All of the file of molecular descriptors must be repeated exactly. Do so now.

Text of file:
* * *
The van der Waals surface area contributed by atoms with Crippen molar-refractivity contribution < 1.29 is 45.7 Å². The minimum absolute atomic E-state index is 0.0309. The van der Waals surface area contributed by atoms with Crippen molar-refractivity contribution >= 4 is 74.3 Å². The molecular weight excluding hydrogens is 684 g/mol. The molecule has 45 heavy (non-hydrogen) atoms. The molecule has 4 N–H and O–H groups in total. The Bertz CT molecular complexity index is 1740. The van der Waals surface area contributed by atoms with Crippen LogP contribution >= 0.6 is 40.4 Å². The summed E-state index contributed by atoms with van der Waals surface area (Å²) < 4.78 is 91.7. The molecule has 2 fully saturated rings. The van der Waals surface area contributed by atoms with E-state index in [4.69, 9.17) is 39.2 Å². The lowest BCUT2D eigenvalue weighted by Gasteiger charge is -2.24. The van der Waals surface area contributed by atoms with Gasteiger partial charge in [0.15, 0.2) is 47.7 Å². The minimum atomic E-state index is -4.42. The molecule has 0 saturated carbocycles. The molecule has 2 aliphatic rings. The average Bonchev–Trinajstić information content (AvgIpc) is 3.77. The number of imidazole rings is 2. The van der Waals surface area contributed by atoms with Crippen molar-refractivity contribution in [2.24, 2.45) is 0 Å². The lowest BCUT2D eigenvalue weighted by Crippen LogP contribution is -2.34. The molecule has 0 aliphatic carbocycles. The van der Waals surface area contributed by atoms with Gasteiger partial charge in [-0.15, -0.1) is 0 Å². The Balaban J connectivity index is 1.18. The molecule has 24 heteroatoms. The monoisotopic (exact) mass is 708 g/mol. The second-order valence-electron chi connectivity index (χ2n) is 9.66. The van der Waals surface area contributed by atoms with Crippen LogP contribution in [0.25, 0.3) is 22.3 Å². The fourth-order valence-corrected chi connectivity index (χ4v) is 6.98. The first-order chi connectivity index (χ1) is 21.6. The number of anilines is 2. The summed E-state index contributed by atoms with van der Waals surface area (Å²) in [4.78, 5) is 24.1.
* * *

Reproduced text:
The van der Waals surface area contributed by atoms with Crippen molar-refractivity contribution < 1.29 is 45.7 Å². The minimum absolute atomic E-state index is 0.0309. The van der Waals surface area contributed by atoms with Crippen molar-refractivity contribution >= 4 is 74.3 Å². The molecular weight excluding hydrogens is 684 g/mol. The molecule has 45 heavy (non-hydrogen) atoms. The molecule has 4 N–H and O–H groups in total. The Bertz CT molecular complexity index is 1740. The van der Waals surface area contributed by atoms with Crippen LogP contribution >= 0.6 is 40.4 Å². The summed E-state index contributed by atoms with van der Waals surface area (Å²) < 4.78 is 91.7. The molecule has 2 fully saturated rings. The van der Waals surface area contributed by atoms with E-state index in [4.69, 9.17) is 39.2 Å². The lowest BCUT2D eigenvalue weighted by Gasteiger charge is -2.24. The van der Waals surface area contributed by atoms with Gasteiger partial charge in [0.15, 0.2) is 47.7 Å². The minimum atomic E-state index is -4.42. The molecule has 0 saturated carbocycles. The molecule has 2 aliphatic rings. The average Bonchev–Trinajstić information content (AvgIpc) is 3.77. The number of imidazole rings is 2. The van der Waals surface area contributed by atoms with Crippen molar-refractivity contribution in [2.24, 2.45) is 0 Å². The lowest BCUT2D eigenvalue weighted by Crippen LogP contribution is -2.34. The molecule has 0 aliphatic carbocycles. The van der Waals surface area contributed by atoms with Gasteiger partial charge in [-0.15, -0.1) is 0 Å². The Balaban J connectivity index is 1.18. The molecule has 24 heteroatoms. The monoisotopic (exact) mass is 708 g/mol. The second-order valence-electron chi connectivity index (χ2n) is 9.66. The van der Waals surface area contributed by atoms with Crippen LogP contribution in [0.25, 0.3) is 22.3 Å². The fourth-order valence-corrected chi connectivity index (χ4v) is 6.98. The first-order chi connectivity index (χ1) is 21.6. The number of anilines is 2. The summed E-state index contributed by atoms with van der Waals surface area (Å²) in [4.78, 5) is 24.1.